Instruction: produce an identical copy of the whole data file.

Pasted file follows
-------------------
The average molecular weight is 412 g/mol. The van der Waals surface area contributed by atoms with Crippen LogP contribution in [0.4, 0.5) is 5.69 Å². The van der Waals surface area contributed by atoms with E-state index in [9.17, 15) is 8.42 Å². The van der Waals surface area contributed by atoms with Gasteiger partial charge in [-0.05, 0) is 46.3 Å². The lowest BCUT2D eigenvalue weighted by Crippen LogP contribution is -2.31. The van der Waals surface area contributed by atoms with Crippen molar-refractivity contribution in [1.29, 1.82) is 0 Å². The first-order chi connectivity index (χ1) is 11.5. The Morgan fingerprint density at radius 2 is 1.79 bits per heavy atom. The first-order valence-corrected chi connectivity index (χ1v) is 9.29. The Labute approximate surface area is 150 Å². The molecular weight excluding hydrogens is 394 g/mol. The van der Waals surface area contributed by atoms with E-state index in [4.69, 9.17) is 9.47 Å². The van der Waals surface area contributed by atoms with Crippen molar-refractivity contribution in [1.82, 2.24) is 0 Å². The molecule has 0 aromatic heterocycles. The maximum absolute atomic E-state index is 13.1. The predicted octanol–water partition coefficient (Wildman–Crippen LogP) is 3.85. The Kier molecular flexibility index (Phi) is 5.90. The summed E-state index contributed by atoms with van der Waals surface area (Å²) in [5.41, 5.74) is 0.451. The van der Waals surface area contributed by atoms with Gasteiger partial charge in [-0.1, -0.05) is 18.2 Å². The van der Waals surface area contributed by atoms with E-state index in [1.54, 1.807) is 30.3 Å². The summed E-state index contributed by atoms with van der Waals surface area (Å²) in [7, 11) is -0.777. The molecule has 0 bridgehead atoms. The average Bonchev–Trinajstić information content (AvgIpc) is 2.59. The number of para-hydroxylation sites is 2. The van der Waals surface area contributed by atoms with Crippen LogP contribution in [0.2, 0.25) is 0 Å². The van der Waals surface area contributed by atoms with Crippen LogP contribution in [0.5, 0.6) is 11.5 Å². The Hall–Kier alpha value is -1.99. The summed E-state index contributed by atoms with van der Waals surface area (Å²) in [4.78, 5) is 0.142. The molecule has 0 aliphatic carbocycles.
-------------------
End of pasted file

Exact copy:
The average molecular weight is 412 g/mol. The van der Waals surface area contributed by atoms with Crippen LogP contribution in [0.4, 0.5) is 5.69 Å². The van der Waals surface area contributed by atoms with E-state index in [9.17, 15) is 8.42 Å². The van der Waals surface area contributed by atoms with Gasteiger partial charge in [-0.05, 0) is 46.3 Å². The lowest BCUT2D eigenvalue weighted by Crippen LogP contribution is -2.31. The van der Waals surface area contributed by atoms with Crippen molar-refractivity contribution in [1.29, 1.82) is 0 Å². The first-order chi connectivity index (χ1) is 11.5. The Morgan fingerprint density at radius 2 is 1.79 bits per heavy atom. The first-order valence-corrected chi connectivity index (χ1v) is 9.29. The Labute approximate surface area is 150 Å². The molecular weight excluding hydrogens is 394 g/mol. The van der Waals surface area contributed by atoms with E-state index in [4.69, 9.17) is 9.47 Å². The van der Waals surface area contributed by atoms with Crippen molar-refractivity contribution in [1.82, 2.24) is 0 Å². The molecule has 0 aromatic heterocycles. The maximum absolute atomic E-state index is 13.1. The predicted octanol–water partition coefficient (Wildman–Crippen LogP) is 3.85. The Kier molecular flexibility index (Phi) is 5.90. The summed E-state index contributed by atoms with van der Waals surface area (Å²) in [5.41, 5.74) is 0.451. The van der Waals surface area contributed by atoms with Gasteiger partial charge in [-0.1, -0.05) is 18.2 Å². The van der Waals surface area contributed by atoms with E-state index in [1.54, 1.807) is 30.3 Å². The summed E-state index contributed by atoms with van der Waals surface area (Å²) in [7, 11) is -0.777. The molecule has 0 bridgehead atoms. The average Bonchev–Trinajstić information content (AvgIpc) is 2.59. The number of para-hydroxylation sites is 2. The van der Waals surface area contributed by atoms with Crippen LogP contribution in [0.2, 0.25) is 0 Å². The van der Waals surface area contributed by atoms with Crippen LogP contribution in [0.5, 0.6) is 11.5 Å². The Hall–Kier alpha value is -1.99. The summed E-state index contributed by atoms with van der Waals surface area (Å²) in [4.78, 5) is 0.142. The molecule has 0 aliphatic carbocycles.